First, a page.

BRITISH American Tobacco said its chief executive Paul Adams will retire next February, to be replaced by chief operating officer Nicandro Durante.
The world’s second biggest cigarette-maker said yesterday 53-year-old Durante, who has worked for the company for 29 years, will take over as chief executive designate in September.
A number of other staff shuffles follow Adams’ retirement. Long-serving BAT employee John Daly will take over as chief operating officer, David Fell moves to Asia-Pacific director, and current head of marketing in Africa, Des Naughton, steps in to replace Fell as director of Eastern Europe.
BAT also said that Kieran Poynter, former chairman and senior partner at PwC, would become a non-executive director from July 2010.
Outgoing chief executive Paul Adams said: “I feel privileged to have led such a strong management team but this is the right time to make a change, both for me and for the company. I’m very pleased that Nicandro has been chosen as chief executive and I hope that he finds the role as fulfilling as I have.”
During Adams’s seven years as chief executive, BAT bought more than $5bn (£3.3bn) worth of tobacco assets in both European and emerging markets.
Durante’s promotion follows the controversial appointment of beleagured Bank of Ireland governor Richard Burrows to the role of group chairman last summer.
BAT shares dipped slightly yesterday, closing 0.9 per cent down at £21.33.
INCOMING CHIEF EXECUTIVE OF BRITISH AMERICAN TOBACCO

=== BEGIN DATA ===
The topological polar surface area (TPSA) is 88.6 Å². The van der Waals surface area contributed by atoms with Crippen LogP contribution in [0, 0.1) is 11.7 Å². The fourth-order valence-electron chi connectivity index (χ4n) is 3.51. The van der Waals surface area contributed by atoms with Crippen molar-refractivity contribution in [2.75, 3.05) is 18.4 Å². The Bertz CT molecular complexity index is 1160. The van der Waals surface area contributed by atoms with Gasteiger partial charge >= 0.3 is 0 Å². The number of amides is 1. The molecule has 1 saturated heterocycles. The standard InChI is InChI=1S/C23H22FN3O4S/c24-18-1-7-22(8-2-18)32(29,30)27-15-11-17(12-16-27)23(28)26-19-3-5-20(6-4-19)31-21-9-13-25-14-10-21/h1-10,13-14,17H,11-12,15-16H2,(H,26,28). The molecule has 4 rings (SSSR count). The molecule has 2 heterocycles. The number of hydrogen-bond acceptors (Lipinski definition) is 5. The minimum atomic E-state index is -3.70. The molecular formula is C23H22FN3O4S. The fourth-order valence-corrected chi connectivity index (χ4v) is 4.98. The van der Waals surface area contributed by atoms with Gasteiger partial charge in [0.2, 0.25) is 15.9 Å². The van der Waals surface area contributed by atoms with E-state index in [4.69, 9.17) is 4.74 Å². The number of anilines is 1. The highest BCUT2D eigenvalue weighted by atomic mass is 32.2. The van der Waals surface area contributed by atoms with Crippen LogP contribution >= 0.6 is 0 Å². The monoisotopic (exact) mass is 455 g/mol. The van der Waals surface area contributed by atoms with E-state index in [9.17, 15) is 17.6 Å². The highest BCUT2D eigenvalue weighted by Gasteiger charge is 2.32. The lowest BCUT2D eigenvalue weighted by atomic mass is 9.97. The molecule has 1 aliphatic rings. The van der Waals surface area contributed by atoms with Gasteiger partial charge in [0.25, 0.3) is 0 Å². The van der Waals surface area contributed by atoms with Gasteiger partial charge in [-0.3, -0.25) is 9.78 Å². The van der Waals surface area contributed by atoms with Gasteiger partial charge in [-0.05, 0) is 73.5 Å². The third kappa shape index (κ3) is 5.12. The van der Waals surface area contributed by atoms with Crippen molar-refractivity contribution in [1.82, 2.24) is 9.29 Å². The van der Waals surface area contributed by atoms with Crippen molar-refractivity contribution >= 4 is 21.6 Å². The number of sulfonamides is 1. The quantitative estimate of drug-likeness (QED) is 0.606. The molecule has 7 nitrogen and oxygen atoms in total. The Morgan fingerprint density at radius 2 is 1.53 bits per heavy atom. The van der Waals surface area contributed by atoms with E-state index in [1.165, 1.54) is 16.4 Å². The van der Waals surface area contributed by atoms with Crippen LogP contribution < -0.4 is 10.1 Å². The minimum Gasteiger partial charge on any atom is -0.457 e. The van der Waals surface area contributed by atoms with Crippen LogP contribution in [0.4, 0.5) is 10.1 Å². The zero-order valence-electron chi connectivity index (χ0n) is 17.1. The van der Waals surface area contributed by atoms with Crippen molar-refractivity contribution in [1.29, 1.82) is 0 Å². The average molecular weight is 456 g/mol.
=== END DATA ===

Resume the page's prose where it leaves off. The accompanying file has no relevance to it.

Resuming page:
NICANDRO Durant, 53, has been a loyal employee at British American Tobacco (BAT) since 1981.
He is Brazilian Italian, and holds a bachelor’s degree in finance, economics and business administration from Pontificia Universidade Catolica in South America.
He has spent his career in finance, working for various companies in Brazil before moving to BAT subsidiary Souza Cruz.
He rose through the ranks and was seconded to the UK head office as marketing finance controller in 1996. He returned to Brazil in 2002 to become director of Souza Cruz, before taking up the post of regional director for Africa and the Middle East in March 2006.
He was appointed as chief operating officer in January 2008, and became director of Reynolds American in December that year.
He is paid £1.9m a year in his current position.
He said yesterday: “It is an honour to succeed Paul and I am confident that our proven strategy, focused on growth, productivity, responsibility and developing a winning organisation, will continue to serve shareholders very well.”
Emerging markets are key
MORE of the same. That’s what BAT shareholders want from the new chief of the world’s second largest tobacco company. With the outlook for cigarette makers notoriously uncertain, it is not an easy ask.
As the global assault on smokers and smoking gathers pace, the tobacco industry has had to adapt fast and lobby hard. On the regulatory front, there is a ray of light. Plans to introduce non-branded packaging in Australia could hit the skids now Premier Kevin Rudd has been ousted, while Britain’s Tories are reviewing plans to ban the display of tobacco products in shops.
Still, the number of smokers is unlikely to grow in the West, especially as unemployment climbs higher and states get tougher. That’s why Durante will want to continue expanding in emerging markets. BAT’s £303m acquisition of Indonesia’s biggest maker of clove cigarettes, Bentoel, provides a perfect blue-print. BAT is already well diversified, with emerging markets accounting for 75 per cent of volumes, 66 per cent of revenues and 60 per cent of profits. As long as the numbers go up, Durante will do fine.